Iran has converted its stockpiles of enriched uranium into a less dangerous form that is more difficult to use for nuclear weapons, according to the United Nations’ Atomic Energy Agency. The move complies with an interim deal reached with Western powers on Iran's nuclear program last year, in exchange for easing of sanctions. Henry Ridgwell reports for VOA from London.
Video

Video IAEA: Iran Turns its Enriched Uranium Into Less Harmful Form

Iran has converted its stockpiles of enriched uranium into a less dangerous form that is more difficult to use for nuclear weapons, according to the United Nations’ Atomic Energy Agency. The move complies with an interim deal reached with Western powers on Iran's nuclear program last year, in exchange for easing of sanctions. Henry Ridgwell reports for VOA from London.
Video

Video Relic of Saint Draws Catholics Worried About Immigration Issue

A Roman Catholic saint who is a figure of devotion for those crossing the border into the United States is attracting believers concerned about the plight of undocumented immigrants. Mike O'Sullivan reports from Los Angeles, where a relic of Saint Toribio has drawn thousands to local churches.
Video

Video Ukraine Rebels Surrender MH17 Black Boxes

After days of negotiations, a senior separatist leader handed over two black boxes from an airliner downed over eastern Ukraine to Malaysian experts early Tuesday. While on Monday, the U.N. Security Council unanimously demanded that armed groups controlling the crash site allow safe and unrestricted access to the wreckage.
Video

Video In Cambodia, HIV Diagnosis Brings Deadly Shame

Although HIV/AIDS is now a treatable condition, a positive diagnosis is still a life altering experience. In Cambodia, people living with HIV are often disowned by friends, family and the community. This humiliation can be unbearable. We bring you one Cambodian woman’s struggle to overcome a life tragedy and her own HIV positive diagnosis.
Video

Video Nature of Space Exploration Enters New Age

Forty-five years ago this month, the first humans walked on the moon. It was during an era of the space race between the United States and the Soviet Union. World politics have changed since then and -- as Elizabeth Lee reports -- so has the nature of space exploration.
Video

Video Chicago’s Argonne Lab Developing Battery of the Future

In 2012, the U.S. Department of Energy’s Office of Science awarded a $120 million grant to a new technology center focused on battery development - headquartered at Argonne National Laboratory in suburban Chicago, Illinois. As VOA’s Kane Farabaugh reports, there scientists are making the next technological breakthroughs in energy storage.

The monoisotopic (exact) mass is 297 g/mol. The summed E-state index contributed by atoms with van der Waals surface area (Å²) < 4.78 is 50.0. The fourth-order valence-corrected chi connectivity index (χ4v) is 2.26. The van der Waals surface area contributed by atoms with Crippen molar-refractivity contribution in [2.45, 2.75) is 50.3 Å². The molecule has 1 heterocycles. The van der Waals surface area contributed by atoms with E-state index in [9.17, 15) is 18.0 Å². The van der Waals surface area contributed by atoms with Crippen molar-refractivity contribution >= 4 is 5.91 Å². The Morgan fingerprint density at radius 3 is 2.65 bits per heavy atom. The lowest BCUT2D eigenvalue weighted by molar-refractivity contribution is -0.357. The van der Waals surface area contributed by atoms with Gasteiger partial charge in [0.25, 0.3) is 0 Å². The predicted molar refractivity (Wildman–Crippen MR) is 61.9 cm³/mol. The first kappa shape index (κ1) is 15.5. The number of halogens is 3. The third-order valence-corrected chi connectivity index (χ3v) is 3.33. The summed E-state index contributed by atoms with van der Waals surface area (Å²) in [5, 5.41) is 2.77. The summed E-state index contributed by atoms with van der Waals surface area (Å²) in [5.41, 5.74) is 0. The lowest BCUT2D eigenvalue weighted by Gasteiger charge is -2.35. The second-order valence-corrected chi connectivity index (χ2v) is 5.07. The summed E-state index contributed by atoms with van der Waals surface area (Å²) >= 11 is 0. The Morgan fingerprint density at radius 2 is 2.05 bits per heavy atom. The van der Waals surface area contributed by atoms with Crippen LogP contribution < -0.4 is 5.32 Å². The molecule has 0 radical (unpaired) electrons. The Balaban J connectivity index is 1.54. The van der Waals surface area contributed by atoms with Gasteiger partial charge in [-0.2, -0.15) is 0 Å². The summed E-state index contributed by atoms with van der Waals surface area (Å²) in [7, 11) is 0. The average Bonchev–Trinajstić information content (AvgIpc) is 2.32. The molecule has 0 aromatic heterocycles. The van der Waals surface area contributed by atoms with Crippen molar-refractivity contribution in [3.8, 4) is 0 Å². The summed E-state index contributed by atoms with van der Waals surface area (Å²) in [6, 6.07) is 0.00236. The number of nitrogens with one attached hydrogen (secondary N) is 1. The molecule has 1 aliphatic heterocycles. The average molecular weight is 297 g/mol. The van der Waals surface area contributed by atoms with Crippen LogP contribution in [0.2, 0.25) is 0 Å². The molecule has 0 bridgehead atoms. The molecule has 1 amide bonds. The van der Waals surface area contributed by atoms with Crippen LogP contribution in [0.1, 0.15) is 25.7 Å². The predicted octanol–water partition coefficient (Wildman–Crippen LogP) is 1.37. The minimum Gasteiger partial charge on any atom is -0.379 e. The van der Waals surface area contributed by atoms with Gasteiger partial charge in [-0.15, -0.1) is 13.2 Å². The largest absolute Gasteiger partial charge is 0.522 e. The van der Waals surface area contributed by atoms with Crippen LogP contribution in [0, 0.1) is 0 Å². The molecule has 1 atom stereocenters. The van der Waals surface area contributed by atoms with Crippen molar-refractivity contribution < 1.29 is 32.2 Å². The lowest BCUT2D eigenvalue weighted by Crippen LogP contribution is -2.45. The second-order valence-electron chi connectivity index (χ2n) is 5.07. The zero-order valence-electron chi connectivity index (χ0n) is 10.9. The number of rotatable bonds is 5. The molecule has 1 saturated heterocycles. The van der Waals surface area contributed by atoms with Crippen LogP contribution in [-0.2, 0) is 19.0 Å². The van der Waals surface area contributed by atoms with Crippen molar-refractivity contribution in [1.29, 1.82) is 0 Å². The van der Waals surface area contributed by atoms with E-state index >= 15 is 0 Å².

Video

Video In NW Pakistan, Army Offensive Causes Massive Number of Displaced

Pakistan’s army offensive in North Waziristan has resulted in the large-scale displacement of the local population. VOA's Ayaz Gul reports from northwest Pakistan where authorities say around 80 percent of the estimated 1 million internally displaced persons [IDPs] have settled in Bannu district, while much of the remaining 20 percent are scattered in nearby cities.
Video

Video Kurdish Peshmerga Force Secures Kirkuk, Its Oil

The Kurdistan regional government has sent its Peshmerga troops into the adjacent province of Kirkuk to drive out insurgents, and to secure the area's rich oil fields. By doing this, the regional government has added a fourth province to the three it officially controls. The oil also provides revenue that could make an independent Kurdistan economically strong. VOA’s Jeffrey Young went out with the Peshmerga and filed this report.
Video

Video Malaysia Reeling: Second Air Disaster in Four Months

Malaysia is reeling from the second air disaster in four months involving the country’s flag carrier. Flight 340 vanished in March and despite an extensive search, no debris has been found. And on Thursday, Flight 17, likely hit by a surface-to-air missile, came apart over eastern Ukraine. The two incidents together have left more than 500 people dead. VOA Correspondent Steve Herman reports from Kuala Lumpur.

AppleAndroid